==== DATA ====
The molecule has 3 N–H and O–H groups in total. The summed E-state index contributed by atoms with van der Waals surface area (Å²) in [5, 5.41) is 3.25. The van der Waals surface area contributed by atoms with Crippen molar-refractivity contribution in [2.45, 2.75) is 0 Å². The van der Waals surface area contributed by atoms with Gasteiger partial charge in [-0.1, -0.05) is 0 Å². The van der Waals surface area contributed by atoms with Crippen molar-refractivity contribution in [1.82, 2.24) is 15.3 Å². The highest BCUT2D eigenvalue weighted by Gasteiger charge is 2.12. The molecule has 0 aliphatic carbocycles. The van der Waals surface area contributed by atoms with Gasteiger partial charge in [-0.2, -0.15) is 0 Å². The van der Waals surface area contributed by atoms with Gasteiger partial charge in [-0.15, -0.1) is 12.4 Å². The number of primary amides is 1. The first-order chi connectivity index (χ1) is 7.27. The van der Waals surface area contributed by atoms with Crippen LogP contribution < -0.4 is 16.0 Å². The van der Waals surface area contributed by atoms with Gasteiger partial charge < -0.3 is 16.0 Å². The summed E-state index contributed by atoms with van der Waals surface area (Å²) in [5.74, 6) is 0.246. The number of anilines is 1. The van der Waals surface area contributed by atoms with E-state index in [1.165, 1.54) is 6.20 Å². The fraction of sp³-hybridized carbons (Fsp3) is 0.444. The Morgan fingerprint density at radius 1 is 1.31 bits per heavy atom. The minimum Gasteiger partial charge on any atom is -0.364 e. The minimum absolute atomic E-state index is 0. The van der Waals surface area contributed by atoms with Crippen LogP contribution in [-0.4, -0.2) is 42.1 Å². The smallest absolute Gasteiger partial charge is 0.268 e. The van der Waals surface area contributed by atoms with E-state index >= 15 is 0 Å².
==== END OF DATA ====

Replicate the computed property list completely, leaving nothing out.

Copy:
The molecule has 3 N–H and O–H groups in total. The summed E-state index contributed by atoms with van der Waals surface area (Å²) in [5, 5.41) is 3.25. The van der Waals surface area contributed by atoms with Crippen molar-refractivity contribution in [2.45, 2.75) is 0 Å². The van der Waals surface area contributed by atoms with Gasteiger partial charge in [-0.1, -0.05) is 0 Å². The van der Waals surface area contributed by atoms with Crippen molar-refractivity contribution in [1.82, 2.24) is 15.3 Å². The highest BCUT2D eigenvalue weighted by Gasteiger charge is 2.12. The molecule has 0 aliphatic carbocycles. The van der Waals surface area contributed by atoms with Gasteiger partial charge in [-0.2, -0.15) is 0 Å². The van der Waals surface area contributed by atoms with Gasteiger partial charge in [-0.15, -0.1) is 12.4 Å². The number of primary amides is 1. The first-order chi connectivity index (χ1) is 7.27. The van der Waals surface area contributed by atoms with Crippen LogP contribution < -0.4 is 16.0 Å². The van der Waals surface area contributed by atoms with Gasteiger partial charge < -0.3 is 16.0 Å². The summed E-state index contributed by atoms with van der Waals surface area (Å²) in [5.74, 6) is 0.246. The number of anilines is 1. The van der Waals surface area contributed by atoms with E-state index in [1.165, 1.54) is 6.20 Å². The fraction of sp³-hybridized carbons (Fsp3) is 0.444. The Morgan fingerprint density at radius 1 is 1.31 bits per heavy atom. The minimum Gasteiger partial charge on any atom is -0.364 e. The minimum absolute atomic E-state index is 0. The van der Waals surface area contributed by atoms with Crippen LogP contribution in [-0.4, -0.2) is 42.1 Å². The smallest absolute Gasteiger partial charge is 0.268 e. The van der Waals surface area contributed by atoms with E-state index >= 15 is 0 Å².